Is Renting a Car or Motorcycle in Another Country a Good Idea?

So you’re heading to another country and want to rent a car to see the sights? No problem. Many countries and rental car companies will allow you to rent a car, motorcycle, or another vehicle to hit the road. Still, is a motorcycle or car rental in another country a good idea, or should you stick to public transportation and touring options? 

Can I rent a car in a different country?

You can rent a car in a different country relatively easily, depending on your age, citizenship, and license. However, some countries, like Australia and Japan, require an International Driving Permit (IDP) or International Driving License (IDL) in addition to your state-issued license and official passport to drive a car.

Many travelers rent cars from rental companies in Germany to drive on the Autobahn.
The Autobahn is a frequent pilgrimage for traveling drivers | Karl-Josef Hildenbrand, picture alliance via Getty Images

According to Auto Europe, drivers with a US license need an IDP to drive in the following countries: 

  • Australia
  • Japan
  • Italy
  • Poland
  • Spain
  • Austria
  • Bulgaria
  • Czech Republic
  • Estonia
  • Romania
  • Serbia
  • Slovenia
  • Slovakia
  • Thailand

Fret not; licensed American drivers can apply for an IDP at their nearest AAA branch office. 

The AAA office can issue Americans an IDP for traveling.
AAA office | Smith Collection, Gado, Getty Images

Does my car insurance cover rentals in other countries?

Most US-based car insurance providers won’t cover you renting a car in another country. Instead, renters should consider opting for insurance through their rental car company. The U.S. State Department recommends you get similar coverage to what you have domestically. 

However, Progressive says renters should be mindful of host nation coverage requirements. For instance, Italy requires theft protection for renters. Moreover, travelers should check with their rental car companies, insurance providers, and credit cards to see if they have any existing coverage for driving abroad. You don’t want to be on the hook for replacing a car or repairing damages that otherwise would have been covered by your insurance carrier. 

A car crash in a rental car could cost you money from a rental car company if you don't get insurance.
You could pay for damages without insurance | André März, picture alliance via Getty Images

Can you rent a car in one European country and drop it off in another?

Many rental agencies offer “one-way” rentals, which means travelers with passports and valid licenses can rent a car in one European country and drop it off elsewhere. For example, you can rent a car in Germany and return it in France. Still, IDPs are mandatory to drive in certain countries. 

Consider some specifics before you try to drive in another country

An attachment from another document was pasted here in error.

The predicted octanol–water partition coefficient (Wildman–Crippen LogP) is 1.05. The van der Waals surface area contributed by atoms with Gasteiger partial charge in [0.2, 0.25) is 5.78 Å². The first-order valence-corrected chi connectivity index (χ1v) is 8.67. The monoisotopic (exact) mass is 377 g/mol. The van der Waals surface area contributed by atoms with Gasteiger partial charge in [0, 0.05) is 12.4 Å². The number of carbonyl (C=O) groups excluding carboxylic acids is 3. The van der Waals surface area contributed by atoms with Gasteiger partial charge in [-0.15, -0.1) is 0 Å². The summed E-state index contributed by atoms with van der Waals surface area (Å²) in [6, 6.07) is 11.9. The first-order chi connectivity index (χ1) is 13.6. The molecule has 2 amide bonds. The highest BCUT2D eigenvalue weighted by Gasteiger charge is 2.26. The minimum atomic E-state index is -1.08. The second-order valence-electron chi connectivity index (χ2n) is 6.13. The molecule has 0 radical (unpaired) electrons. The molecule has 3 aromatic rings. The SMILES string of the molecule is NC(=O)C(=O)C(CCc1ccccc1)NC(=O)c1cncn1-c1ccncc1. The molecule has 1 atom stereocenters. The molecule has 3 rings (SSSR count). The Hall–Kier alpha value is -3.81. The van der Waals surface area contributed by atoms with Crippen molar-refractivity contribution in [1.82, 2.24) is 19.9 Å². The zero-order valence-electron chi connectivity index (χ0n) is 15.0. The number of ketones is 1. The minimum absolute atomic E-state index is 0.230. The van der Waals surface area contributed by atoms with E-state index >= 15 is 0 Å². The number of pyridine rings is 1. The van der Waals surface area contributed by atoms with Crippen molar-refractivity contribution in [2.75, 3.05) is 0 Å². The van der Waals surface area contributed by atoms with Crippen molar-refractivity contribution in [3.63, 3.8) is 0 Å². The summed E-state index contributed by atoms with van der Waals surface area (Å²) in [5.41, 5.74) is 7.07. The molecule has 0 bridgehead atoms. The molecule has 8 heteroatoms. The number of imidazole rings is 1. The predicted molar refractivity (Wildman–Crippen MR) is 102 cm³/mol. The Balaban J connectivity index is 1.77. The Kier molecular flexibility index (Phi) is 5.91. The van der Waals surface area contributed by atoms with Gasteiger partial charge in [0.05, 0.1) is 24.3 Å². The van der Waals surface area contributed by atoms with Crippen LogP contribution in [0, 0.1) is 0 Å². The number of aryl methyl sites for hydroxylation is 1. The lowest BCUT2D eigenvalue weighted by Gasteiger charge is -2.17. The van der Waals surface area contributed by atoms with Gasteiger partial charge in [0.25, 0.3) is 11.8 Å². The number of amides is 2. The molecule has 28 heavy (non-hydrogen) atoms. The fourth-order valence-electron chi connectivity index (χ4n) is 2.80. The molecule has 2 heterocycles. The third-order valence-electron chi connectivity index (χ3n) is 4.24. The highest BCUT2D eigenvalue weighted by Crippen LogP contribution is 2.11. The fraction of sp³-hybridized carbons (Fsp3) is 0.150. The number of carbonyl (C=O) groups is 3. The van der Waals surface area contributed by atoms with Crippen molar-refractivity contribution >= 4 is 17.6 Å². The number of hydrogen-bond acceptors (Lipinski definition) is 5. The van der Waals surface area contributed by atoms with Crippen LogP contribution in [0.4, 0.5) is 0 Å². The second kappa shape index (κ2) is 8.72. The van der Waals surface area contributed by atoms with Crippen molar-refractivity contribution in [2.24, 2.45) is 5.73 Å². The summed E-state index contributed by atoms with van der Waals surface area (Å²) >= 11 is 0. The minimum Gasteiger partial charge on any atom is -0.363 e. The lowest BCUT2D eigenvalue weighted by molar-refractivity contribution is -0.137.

Before you head off on your international trip with the intention of renting a car, consider a few specifics. First, what side of the road do vehicles drive on in that country? If you’re heading to some English-speaking countries, you likely won’t need an IDP, but you’ll need to pay attention to driving on the left side of the road. Also, many countries use roundabouts to control and direct traffic, which can be a shock for many Americans traveling abroad. 

Renting a car from rental companies in other countries is a great idea, but Americans should be mindful of roundabouts like this.
A European roundabout | Jeffrey Greenberg, Universal Images Group via Getty Images
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However, driving on the other side of the road, navigating roundabouts, and even local traffic signs aren’t challenging to understand. Consult local traffic laws and guidelines before you take to the streets. Additionally, local rental car companies will likely have literature to act as a reference for local regulations and signs. 

Can you rent a motorcycle in another country?

If you are a licensed motorcycle rider with a valid driver’s license, chances are you can rent a motorcycle in another country. However, some countries might require an IDP or additional credentials to secure your two-wheeled tour machine. Check with local rental companies before assuming you can rent a motorcycle instead of a car. 

Still, it will be worth it. For instance, I rented a Suzuki SV650 in Scotland, and it afforded me a Highlands driving experience unparalleled by a car or bus. Better yet, renting that motorcycle from a rental company in Cupar only required my license and passport. Furthermore, in the case of Scotland and other European countries, streets are often more narrow, and parking is limited compared to the majority of the United States. On a motorcycle, negotiating narrow streets and finding parking is much easier. 

Have you ever rented a car or motorcycle overseas? Tell us about it in the comments below!